For my first poetry session at the Mullard Space Science Lab, I thought discussing some poems by the astronomer/writer Rebecca Elson would create a kind of 'singularity' of relevance. What could be more pertinent to us, collectively, than a professional astronomer who also published poetry that was frequently about astronomy?
I first encountered the work of Rebecca Elson in 2001 when a friend suggested we go to see a memorial reading of poems from her Carcanet collection A Responsibility to Awe (1999) at The Troubadour in Earl's Court.
I couldn't resist the lure of an astronomer poet but 'a memorial reading'? How sad to hear of a new poet and their early death (at 39) at the same moment. The evening was revelatory and moving, and I've been reading and teaching Elson's poems ever since.
For the space lab 'seminar', I sent out half a dozen poems to the members of MSSL a week ahead of time. I went for some of the more obvious titles: 'We Astronomers', 'Dark Matter', 'Explaining Relativity' and 'What if There Were No Moon?' and invited anybody interested to join me in the common room. I had no idea if I would be left sitting on my own, or swamped by eager poetry fans.
Earlier in the day, in the same common room, I attended a seminar by Spiro Antiochos of NASA, an internationally recognised authority on solar and plasma physics. I also shared a car with him that morning but had no idea who he was till later. The theme of Spiro's presentation was 'The Role of Magnetic Reconnection in Solar Eruptions' and some of the best minds in solar physics were in attendance to hear his thoughts on the formation of solar filaments (also known as prominences) and the forces involved in their eruption.
The hard science, and the maths, were pitched way over the head of this poet, but as I understand it magnetic reconnection describes the way in which energy stored in a magnetic field is converted, sometimes explosively, into heat and kinetic release. It's fabulously more complex than this, of course.
In any case, it was thrilling to be on the periphery of the discussion and to hear new (to me) terms and concepts like magnetic islands, plasmoids, magnetic null points and bipolar arcades. If nothing else, as a writer, I took away a lot of suggestive and intriguing language.
It took a certain amount of courage (or plain front) to sit among the scientists at Spiro's seminar and try to look like I was meant to be there. I was also a little intimidated by the thought that just a few hours later I would be hosting a meeting in the very same space about Rebecca Elson's poetry.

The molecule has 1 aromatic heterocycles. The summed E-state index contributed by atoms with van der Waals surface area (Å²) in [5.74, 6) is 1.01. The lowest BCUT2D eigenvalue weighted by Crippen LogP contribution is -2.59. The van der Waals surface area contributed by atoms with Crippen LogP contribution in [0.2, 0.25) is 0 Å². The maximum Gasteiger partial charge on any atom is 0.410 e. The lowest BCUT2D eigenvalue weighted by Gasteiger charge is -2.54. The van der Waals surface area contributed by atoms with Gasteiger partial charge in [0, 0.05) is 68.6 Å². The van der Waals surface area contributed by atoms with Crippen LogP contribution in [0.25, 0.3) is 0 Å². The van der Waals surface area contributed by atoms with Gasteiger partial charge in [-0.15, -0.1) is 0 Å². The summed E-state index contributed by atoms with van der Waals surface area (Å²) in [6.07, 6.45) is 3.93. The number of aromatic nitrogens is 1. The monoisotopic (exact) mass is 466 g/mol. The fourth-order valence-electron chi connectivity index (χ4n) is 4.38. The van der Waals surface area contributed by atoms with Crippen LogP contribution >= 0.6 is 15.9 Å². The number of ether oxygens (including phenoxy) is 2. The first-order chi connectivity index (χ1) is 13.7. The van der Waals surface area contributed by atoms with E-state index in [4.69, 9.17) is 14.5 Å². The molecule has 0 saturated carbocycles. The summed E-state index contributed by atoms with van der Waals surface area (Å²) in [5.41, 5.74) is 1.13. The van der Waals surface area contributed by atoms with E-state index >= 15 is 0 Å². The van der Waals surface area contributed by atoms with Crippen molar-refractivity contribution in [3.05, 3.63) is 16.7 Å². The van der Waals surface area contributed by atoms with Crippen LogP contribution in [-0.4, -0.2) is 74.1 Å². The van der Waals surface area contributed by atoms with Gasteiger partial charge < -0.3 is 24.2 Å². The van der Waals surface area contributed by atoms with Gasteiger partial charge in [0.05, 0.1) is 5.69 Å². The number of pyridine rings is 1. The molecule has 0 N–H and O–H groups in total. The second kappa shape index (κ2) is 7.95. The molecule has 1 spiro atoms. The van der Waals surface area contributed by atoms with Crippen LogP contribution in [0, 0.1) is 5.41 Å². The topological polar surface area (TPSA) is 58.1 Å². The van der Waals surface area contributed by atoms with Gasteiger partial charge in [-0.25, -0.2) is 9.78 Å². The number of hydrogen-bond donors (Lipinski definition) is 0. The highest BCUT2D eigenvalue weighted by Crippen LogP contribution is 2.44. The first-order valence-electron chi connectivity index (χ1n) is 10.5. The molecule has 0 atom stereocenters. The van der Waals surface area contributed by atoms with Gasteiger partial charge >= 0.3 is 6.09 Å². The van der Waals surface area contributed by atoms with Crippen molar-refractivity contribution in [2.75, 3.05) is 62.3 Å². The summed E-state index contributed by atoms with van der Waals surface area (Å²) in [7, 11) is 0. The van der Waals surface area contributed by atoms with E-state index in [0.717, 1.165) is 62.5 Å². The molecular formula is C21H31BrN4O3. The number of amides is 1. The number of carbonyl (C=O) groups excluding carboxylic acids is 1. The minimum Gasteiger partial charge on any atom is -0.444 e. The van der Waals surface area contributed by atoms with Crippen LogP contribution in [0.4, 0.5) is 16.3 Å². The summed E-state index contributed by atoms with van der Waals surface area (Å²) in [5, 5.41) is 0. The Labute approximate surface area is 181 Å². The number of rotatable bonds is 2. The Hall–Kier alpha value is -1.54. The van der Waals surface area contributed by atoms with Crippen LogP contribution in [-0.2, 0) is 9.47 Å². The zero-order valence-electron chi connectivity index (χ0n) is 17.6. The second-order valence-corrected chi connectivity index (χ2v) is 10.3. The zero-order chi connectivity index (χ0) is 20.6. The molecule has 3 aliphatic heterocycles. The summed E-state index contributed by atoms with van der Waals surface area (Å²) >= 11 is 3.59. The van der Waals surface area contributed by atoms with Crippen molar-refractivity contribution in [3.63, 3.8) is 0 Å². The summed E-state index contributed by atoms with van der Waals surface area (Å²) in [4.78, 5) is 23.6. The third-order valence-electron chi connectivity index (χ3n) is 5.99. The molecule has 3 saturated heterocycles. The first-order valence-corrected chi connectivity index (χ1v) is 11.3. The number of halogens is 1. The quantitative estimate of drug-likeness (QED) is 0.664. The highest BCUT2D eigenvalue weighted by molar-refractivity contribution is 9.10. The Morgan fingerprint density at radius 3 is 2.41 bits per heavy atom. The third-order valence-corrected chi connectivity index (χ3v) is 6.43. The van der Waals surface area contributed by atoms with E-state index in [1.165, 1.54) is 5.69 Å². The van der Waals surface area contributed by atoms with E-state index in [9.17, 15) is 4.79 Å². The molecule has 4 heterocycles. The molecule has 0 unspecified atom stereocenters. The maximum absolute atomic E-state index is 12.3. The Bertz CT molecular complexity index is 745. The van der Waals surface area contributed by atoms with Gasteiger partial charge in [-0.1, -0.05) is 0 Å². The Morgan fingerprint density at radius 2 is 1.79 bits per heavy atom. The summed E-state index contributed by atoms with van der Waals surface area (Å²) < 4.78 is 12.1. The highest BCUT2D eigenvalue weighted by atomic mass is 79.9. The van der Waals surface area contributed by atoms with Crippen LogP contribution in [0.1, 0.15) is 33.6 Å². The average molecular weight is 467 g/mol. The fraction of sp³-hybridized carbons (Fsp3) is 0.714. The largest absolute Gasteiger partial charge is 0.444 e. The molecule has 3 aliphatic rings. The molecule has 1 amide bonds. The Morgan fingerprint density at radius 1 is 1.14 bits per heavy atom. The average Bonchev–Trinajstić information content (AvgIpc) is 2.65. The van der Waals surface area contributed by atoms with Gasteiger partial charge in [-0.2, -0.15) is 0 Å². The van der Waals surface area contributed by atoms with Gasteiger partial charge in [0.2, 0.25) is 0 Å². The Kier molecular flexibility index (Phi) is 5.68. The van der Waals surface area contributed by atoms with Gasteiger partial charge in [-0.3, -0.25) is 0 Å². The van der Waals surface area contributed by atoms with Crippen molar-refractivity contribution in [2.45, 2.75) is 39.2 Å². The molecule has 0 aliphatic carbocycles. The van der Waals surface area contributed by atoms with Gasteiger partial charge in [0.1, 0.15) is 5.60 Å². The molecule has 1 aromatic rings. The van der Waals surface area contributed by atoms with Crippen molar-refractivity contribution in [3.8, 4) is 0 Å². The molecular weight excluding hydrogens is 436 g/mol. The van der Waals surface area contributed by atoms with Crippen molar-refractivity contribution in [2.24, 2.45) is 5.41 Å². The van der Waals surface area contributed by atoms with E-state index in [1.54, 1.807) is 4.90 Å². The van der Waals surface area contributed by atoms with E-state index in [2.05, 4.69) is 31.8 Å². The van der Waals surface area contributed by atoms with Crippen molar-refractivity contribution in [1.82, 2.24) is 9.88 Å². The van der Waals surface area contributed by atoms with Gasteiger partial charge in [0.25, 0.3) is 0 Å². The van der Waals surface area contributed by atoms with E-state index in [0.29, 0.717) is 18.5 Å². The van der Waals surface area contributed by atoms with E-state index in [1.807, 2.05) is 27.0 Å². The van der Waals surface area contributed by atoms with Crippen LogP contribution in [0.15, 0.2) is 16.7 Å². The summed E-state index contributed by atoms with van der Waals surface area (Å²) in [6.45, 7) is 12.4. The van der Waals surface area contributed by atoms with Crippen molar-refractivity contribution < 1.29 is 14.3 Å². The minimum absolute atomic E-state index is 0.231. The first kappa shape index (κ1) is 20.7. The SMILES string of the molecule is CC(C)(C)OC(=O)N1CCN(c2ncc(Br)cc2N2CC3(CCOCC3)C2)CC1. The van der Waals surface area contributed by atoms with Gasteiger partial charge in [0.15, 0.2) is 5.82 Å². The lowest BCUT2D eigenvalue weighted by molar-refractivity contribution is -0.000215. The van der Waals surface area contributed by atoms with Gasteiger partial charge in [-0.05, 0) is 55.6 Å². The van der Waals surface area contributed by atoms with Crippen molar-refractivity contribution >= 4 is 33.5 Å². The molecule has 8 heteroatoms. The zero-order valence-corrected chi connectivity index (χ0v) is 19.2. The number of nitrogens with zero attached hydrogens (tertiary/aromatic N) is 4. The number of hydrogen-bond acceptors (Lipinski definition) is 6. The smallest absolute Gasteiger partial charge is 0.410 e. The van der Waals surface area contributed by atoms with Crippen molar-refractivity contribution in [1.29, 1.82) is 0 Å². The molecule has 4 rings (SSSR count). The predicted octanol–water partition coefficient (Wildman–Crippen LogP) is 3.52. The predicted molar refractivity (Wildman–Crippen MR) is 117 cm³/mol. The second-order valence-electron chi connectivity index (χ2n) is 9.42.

But I realised that perhaps it would also be tricky for some of the staff and students to attend my poetry meeting and I did receive a few concerned enquiries about being compelled to read poetry aloud or being put on the spot to offer opinions and analyses of poems.
The aim of the session was to create a friendly, inclusive atmosphere in which we could simply read and reflect upon the poems, paying attention to Elson's choice of subject matter, titles, word choices, layout, rhythm, punctuation, etc: anything that struck us as noteworthy, whether good or not so good. Contributions were welcome but so was sitting quietly, listening, and thinking.
About a dozen staff and students showed up and over the course of 50 minutes we looked at four of Elson's poems, each of which prompted fascinating discussions about symbolism, ambiguity, how the layout of a poem reflects its ostensible 'subject', how certain immediate 'meanings' were undercut by a second reading, and what the poems implied about the role of scientists and astronomers.
In 'We Astronomers', Elson begins:
We astronomers are nomads,
Merchants, circus people,
All the earth our tent.
We are industrious.
We breed enthusiasms,
Honour our responsibility to awe.
and while the 'we' refers to all people (maybe all sentient beings), discussing the poem in the context of MSSL threw up many interesting discussions about the demands on astronomers to travel, to teach, to move from institution to institution, often in pursuit of funding. And all the time needing to honour their responsibility to awe. Is this responsibility a simple thing, a natural thing, or can it become a burden, an excuse for others not to honour their responsibility?
We discussed 'Dark Matter', a brief 14 word poem of 22 syllables:
Above a pond,
An unseen filament
Of spider's floss
Suspends a slowly
and how its layout on the page (basically the top left-hand, leaving the vast majority of the page blank) said as much about the 'subject' of the poem as the words did. Elson studied dark matter as an astronomer but the title clearly alludes to things beyond the scope of her research.
Why this pond? We asked. To give the poem some kind of scale, or backdrop: to create suspense, a ground of meaning over which this ambiguous leaf can spin.
We talked of the poem's sound patterns: all those 'O's and all those 'S' sounds that make this particular poem such a silent experience in comparison to the explosive opening of 'Explaining Relativity':
Forget the clatter of ballistics,
The monologue of falling stones,
The sharp vectors
And the stiff numbered grids.
So, in Spiro's seminar we discussed filaments and explosive force, and in the afternoon we discussed very similar things in relation to poetry. I was lucky enough to take the car and the train back to London with Spiro: my day was bookended by him.
At the end of the session, I set an assignment to write a new piece, after one of the poems we looked at, called 'What if There Were No (x)?', where the x is a concept or object chosen by the poet. So far I've received some interesting drafts replacing the x with 'Contact', 'Stars', 'No Clear Skies', and others. I might write one myself called What if There Were No 'No'.